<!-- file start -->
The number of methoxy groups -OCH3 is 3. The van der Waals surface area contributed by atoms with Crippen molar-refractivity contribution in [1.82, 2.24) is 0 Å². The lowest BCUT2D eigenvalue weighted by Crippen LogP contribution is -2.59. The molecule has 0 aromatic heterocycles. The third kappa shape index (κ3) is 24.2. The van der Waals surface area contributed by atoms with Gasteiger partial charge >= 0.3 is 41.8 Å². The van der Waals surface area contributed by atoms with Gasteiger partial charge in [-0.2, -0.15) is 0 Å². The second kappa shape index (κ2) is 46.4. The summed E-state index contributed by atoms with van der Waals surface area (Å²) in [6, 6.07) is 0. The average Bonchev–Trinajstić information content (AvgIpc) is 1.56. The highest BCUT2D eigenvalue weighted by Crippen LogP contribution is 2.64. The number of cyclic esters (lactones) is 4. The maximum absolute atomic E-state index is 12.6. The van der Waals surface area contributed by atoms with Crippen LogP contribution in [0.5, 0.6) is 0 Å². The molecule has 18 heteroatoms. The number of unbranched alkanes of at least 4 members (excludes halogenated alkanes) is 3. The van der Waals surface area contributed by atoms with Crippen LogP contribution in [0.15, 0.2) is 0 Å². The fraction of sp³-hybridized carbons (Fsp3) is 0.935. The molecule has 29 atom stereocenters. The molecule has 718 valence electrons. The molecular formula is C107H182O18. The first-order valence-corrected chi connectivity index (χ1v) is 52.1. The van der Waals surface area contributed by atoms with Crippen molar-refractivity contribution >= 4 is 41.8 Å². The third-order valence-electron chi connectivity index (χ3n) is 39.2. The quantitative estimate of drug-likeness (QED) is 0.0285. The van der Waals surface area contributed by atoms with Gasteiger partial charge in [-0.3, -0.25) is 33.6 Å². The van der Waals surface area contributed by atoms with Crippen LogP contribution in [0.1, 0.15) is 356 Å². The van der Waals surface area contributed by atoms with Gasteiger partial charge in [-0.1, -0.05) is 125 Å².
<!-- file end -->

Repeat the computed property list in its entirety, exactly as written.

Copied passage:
The number of methoxy groups -OCH3 is 3. The van der Waals surface area contributed by atoms with Crippen molar-refractivity contribution in [1.82, 2.24) is 0 Å². The lowest BCUT2D eigenvalue weighted by Crippen LogP contribution is -2.59. The molecule has 0 aromatic heterocycles. The third kappa shape index (κ3) is 24.2. The van der Waals surface area contributed by atoms with Gasteiger partial charge >= 0.3 is 41.8 Å². The van der Waals surface area contributed by atoms with Gasteiger partial charge in [-0.2, -0.15) is 0 Å². The second kappa shape index (κ2) is 46.4. The summed E-state index contributed by atoms with van der Waals surface area (Å²) in [6, 6.07) is 0. The average Bonchev–Trinajstić information content (AvgIpc) is 1.56. The highest BCUT2D eigenvalue weighted by Crippen LogP contribution is 2.64. The number of cyclic esters (lactones) is 4. The maximum absolute atomic E-state index is 12.6. The van der Waals surface area contributed by atoms with Crippen LogP contribution in [0.5, 0.6) is 0 Å². The molecule has 18 heteroatoms. The number of unbranched alkanes of at least 4 members (excludes halogenated alkanes) is 3. The van der Waals surface area contributed by atoms with Crippen LogP contribution in [0.15, 0.2) is 0 Å². The fraction of sp³-hybridized carbons (Fsp3) is 0.935. The molecule has 29 atom stereocenters. The molecule has 718 valence electrons. The molecular formula is C107H182O18. The first-order valence-corrected chi connectivity index (χ1v) is 52.1. The van der Waals surface area contributed by atoms with Crippen molar-refractivity contribution >= 4 is 41.8 Å². The third-order valence-electron chi connectivity index (χ3n) is 39.2. The quantitative estimate of drug-likeness (QED) is 0.0285. The van der Waals surface area contributed by atoms with Gasteiger partial charge in [-0.3, -0.25) is 33.6 Å². The van der Waals surface area contributed by atoms with Crippen LogP contribution in [0.1, 0.15) is 356 Å². The van der Waals surface area contributed by atoms with Gasteiger partial charge in [-0.1, -0.05) is 125 Å².